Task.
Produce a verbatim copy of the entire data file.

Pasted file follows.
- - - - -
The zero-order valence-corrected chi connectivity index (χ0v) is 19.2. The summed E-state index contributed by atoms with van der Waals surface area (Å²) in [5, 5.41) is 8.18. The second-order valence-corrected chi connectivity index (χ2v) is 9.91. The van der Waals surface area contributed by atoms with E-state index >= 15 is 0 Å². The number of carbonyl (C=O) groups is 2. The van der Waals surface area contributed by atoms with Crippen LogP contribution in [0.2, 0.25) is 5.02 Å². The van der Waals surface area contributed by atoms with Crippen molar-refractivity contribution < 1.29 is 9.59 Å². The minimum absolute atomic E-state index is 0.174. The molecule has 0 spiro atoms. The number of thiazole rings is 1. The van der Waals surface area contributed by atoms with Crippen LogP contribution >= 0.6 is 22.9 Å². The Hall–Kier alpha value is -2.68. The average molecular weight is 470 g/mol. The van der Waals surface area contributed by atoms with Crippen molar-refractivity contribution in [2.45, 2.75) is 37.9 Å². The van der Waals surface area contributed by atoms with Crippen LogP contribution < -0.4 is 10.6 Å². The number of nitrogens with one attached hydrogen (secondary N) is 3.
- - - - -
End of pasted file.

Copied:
The zero-order valence-corrected chi connectivity index (χ0v) is 19.2. The summed E-state index contributed by atoms with van der Waals surface area (Å²) in [5, 5.41) is 8.18. The second-order valence-corrected chi connectivity index (χ2v) is 9.91. The van der Waals surface area contributed by atoms with E-state index >= 15 is 0 Å². The number of carbonyl (C=O) groups is 2. The van der Waals surface area contributed by atoms with Crippen LogP contribution in [0.2, 0.25) is 5.02 Å². The van der Waals surface area contributed by atoms with Crippen molar-refractivity contribution < 1.29 is 9.59 Å². The minimum absolute atomic E-state index is 0.174. The molecule has 0 spiro atoms. The number of thiazole rings is 1. The van der Waals surface area contributed by atoms with Crippen LogP contribution >= 0.6 is 22.9 Å². The Hall–Kier alpha value is -2.68. The average molecular weight is 470 g/mol. The van der Waals surface area contributed by atoms with Crippen molar-refractivity contribution in [2.45, 2.75) is 37.9 Å². The van der Waals surface area contributed by atoms with Crippen LogP contribution < -0.4 is 10.6 Å². The number of nitrogens with one attached hydrogen (secondary N) is 3.